In Changing Order: Replication and Induction in Scientific Practice, Collins outlines a general theory of sociology of science. Drawing from the concepts of "Language Game" and "Forms of Life", derived from the philosopher Ludwig Wittgenstein, he seeks an explanation for how scientists follow rules and patterns when performing experiments and scientific practice. Collins' perspective is usually called a relativist position, although this is a strong oversimplification.
Collins has written for over 30 years on the sociology of gravitational wave physics. His publications in this area include: "The Seven Sexes: Study in Sociology of a Phenomenon, or Replication of Experiments in Physics" "Son of Seven Sexes: The Social Destruction of a Physical Phenomenon". He has traced the search for gravitational waves, and has shown how scientific data can be subject to interpretative flexibility, and how social or 'non-scientific' means can be sometimes used to close scientific controversies.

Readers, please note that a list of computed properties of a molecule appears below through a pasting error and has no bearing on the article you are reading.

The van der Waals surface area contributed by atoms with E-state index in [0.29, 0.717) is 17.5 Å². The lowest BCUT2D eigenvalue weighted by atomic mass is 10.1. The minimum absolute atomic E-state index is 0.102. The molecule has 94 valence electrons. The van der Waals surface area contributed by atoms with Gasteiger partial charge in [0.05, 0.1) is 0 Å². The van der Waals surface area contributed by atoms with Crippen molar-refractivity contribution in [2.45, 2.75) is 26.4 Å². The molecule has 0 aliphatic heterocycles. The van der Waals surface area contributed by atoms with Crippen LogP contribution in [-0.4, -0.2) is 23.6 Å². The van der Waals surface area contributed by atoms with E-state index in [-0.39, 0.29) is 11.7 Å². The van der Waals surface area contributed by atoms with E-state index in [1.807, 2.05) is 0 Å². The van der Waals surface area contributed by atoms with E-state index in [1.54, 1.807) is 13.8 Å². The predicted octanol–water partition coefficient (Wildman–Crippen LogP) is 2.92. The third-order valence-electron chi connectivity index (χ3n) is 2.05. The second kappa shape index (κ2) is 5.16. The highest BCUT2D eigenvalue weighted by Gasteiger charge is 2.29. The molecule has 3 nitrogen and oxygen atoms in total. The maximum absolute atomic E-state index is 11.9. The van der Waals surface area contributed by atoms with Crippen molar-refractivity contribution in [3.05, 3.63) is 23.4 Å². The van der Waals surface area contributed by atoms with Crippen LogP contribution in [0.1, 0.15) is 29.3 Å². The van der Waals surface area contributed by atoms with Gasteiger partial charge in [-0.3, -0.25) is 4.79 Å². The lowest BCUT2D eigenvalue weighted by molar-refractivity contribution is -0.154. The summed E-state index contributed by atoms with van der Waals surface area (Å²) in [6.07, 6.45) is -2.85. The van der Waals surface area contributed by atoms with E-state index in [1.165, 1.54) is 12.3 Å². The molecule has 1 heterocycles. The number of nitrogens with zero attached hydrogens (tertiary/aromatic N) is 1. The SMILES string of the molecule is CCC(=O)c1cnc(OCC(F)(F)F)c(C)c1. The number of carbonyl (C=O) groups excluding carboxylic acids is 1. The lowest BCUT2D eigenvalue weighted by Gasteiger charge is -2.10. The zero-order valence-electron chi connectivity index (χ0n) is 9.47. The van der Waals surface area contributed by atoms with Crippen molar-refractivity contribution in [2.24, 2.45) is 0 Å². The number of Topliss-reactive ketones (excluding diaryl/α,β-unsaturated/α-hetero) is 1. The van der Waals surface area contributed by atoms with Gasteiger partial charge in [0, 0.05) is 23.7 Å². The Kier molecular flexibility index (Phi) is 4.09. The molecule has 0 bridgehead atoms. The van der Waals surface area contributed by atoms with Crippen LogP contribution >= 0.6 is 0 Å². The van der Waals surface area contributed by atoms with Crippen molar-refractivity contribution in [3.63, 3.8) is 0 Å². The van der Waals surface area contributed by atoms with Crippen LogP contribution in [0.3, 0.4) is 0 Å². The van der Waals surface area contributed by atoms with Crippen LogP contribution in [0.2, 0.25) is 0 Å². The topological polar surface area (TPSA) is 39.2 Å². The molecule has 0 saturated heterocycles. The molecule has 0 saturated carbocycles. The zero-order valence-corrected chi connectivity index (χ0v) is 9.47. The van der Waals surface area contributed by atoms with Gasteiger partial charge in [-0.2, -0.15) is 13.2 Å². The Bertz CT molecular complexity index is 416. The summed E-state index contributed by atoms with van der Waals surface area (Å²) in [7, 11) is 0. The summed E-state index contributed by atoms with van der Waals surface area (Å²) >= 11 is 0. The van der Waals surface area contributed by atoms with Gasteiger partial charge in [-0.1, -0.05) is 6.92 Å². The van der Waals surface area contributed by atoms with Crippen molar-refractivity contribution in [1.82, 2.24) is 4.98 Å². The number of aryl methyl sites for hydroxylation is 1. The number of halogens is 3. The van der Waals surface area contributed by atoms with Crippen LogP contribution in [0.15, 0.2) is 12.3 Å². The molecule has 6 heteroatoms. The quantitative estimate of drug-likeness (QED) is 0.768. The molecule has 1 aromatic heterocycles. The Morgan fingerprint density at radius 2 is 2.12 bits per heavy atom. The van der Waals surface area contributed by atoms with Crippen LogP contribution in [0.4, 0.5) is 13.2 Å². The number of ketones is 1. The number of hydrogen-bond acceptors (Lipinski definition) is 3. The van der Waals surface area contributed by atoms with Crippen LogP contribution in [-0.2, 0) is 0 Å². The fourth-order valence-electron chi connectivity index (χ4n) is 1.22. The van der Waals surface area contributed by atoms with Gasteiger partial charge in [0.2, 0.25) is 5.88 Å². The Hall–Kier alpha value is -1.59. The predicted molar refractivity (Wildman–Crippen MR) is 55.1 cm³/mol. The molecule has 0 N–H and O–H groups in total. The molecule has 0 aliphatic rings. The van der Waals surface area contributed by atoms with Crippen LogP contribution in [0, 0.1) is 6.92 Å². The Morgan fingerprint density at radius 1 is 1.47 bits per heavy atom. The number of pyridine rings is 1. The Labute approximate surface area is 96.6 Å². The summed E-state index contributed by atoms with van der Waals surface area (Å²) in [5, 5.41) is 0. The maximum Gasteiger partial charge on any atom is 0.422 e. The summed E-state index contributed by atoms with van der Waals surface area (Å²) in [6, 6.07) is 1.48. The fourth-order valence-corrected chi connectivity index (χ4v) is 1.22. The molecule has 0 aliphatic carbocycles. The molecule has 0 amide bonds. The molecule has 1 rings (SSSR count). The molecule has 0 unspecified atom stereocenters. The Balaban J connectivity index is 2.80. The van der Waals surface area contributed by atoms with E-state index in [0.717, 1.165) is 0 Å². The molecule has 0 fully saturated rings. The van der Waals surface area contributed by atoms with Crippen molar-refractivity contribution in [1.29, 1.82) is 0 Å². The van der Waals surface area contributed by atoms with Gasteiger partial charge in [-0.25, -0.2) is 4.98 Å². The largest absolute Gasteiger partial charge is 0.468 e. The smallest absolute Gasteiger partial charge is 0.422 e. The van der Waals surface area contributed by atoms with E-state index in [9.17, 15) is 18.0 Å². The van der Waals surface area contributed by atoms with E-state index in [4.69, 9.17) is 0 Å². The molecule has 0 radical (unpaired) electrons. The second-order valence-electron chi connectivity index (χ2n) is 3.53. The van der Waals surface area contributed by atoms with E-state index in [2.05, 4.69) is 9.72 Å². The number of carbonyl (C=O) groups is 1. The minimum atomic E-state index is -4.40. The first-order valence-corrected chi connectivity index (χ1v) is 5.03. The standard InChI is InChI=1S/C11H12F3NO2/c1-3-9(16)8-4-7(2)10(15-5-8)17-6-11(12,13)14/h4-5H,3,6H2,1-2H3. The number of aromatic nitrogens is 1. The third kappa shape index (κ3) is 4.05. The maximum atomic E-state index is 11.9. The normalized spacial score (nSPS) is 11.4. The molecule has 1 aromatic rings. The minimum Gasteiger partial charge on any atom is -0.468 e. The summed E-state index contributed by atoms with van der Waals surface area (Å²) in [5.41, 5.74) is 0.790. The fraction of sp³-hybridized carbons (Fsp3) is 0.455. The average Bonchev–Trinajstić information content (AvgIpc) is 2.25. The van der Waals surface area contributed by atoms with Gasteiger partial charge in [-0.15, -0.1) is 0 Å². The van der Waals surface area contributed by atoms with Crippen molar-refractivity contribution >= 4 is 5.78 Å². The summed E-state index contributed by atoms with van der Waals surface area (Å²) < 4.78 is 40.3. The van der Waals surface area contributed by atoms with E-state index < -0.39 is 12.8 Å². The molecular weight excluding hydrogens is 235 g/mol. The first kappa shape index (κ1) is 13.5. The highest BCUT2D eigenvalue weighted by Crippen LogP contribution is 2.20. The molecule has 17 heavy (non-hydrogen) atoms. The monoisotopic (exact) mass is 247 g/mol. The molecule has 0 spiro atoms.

At the beginning of the two thousands, Collins along with Dr Robert Evans, also of Cardiff University, has published works on what they term the "Third Wave of Science Studies" and, in particular, the idea of interactional expertise. This aims to address questions of legitimacy and extension and public involvement in scientific decision-making. They continue to research and publish on this topic.
Collins, Harry M. (1985). Changing Order: Replication and Induction in Scientific Practice. London Beverly Hills: Sage Publications. ISBN9780803997172.
Collins, Harry M. (1990). Artificial Experts: Social Knowledge and Intelligent Machines. Cambridge, Massachusetts: MIT Press. ISBN9780262531153.
Explains the nature and limits of intelligent machines, especially expert systems.
Collins, Harry M.; Pinch, Trevor (1998) . The Golem: What You Should Know about Science (2nd ed.). Cambridge, UK; New York, NY: Cambridge University Press. ISBN9781107604650.